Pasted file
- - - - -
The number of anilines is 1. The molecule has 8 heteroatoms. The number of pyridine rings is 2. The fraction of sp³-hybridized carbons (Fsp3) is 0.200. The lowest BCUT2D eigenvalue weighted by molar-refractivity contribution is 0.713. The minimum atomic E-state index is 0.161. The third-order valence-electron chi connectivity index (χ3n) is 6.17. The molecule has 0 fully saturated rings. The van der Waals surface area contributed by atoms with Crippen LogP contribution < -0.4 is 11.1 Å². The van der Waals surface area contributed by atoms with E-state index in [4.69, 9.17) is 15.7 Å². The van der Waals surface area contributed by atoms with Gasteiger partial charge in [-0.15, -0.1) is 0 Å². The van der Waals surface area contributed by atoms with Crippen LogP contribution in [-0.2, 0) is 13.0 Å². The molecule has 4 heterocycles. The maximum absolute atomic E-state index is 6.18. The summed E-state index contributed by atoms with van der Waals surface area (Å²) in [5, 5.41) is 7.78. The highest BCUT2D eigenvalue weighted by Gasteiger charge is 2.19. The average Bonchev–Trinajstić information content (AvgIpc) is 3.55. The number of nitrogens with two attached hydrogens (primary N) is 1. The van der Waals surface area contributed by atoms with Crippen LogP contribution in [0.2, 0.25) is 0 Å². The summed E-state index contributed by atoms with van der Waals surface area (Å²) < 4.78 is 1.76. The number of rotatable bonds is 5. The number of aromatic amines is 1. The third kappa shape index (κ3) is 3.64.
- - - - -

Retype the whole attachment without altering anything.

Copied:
The number of anilines is 1. The molecule has 8 heteroatoms. The number of pyridine rings is 2. The fraction of sp³-hybridized carbons (Fsp3) is 0.200. The lowest BCUT2D eigenvalue weighted by molar-refractivity contribution is 0.713. The minimum atomic E-state index is 0.161. The third-order valence-electron chi connectivity index (χ3n) is 6.17. The molecule has 0 fully saturated rings. The van der Waals surface area contributed by atoms with Crippen LogP contribution < -0.4 is 11.1 Å². The van der Waals surface area contributed by atoms with E-state index in [4.69, 9.17) is 15.7 Å². The van der Waals surface area contributed by atoms with Gasteiger partial charge in [-0.15, -0.1) is 0 Å². The van der Waals surface area contributed by atoms with Crippen LogP contribution in [-0.2, 0) is 13.0 Å². The molecule has 4 heterocycles. The maximum absolute atomic E-state index is 6.18. The summed E-state index contributed by atoms with van der Waals surface area (Å²) in [5, 5.41) is 7.78. The highest BCUT2D eigenvalue weighted by Gasteiger charge is 2.19. The average Bonchev–Trinajstić information content (AvgIpc) is 3.55. The number of nitrogens with two attached hydrogens (primary N) is 1. The van der Waals surface area contributed by atoms with Crippen LogP contribution in [0.2, 0.25) is 0 Å². The summed E-state index contributed by atoms with van der Waals surface area (Å²) < 4.78 is 1.76. The number of rotatable bonds is 5. The number of aromatic amines is 1. The third kappa shape index (κ3) is 3.64.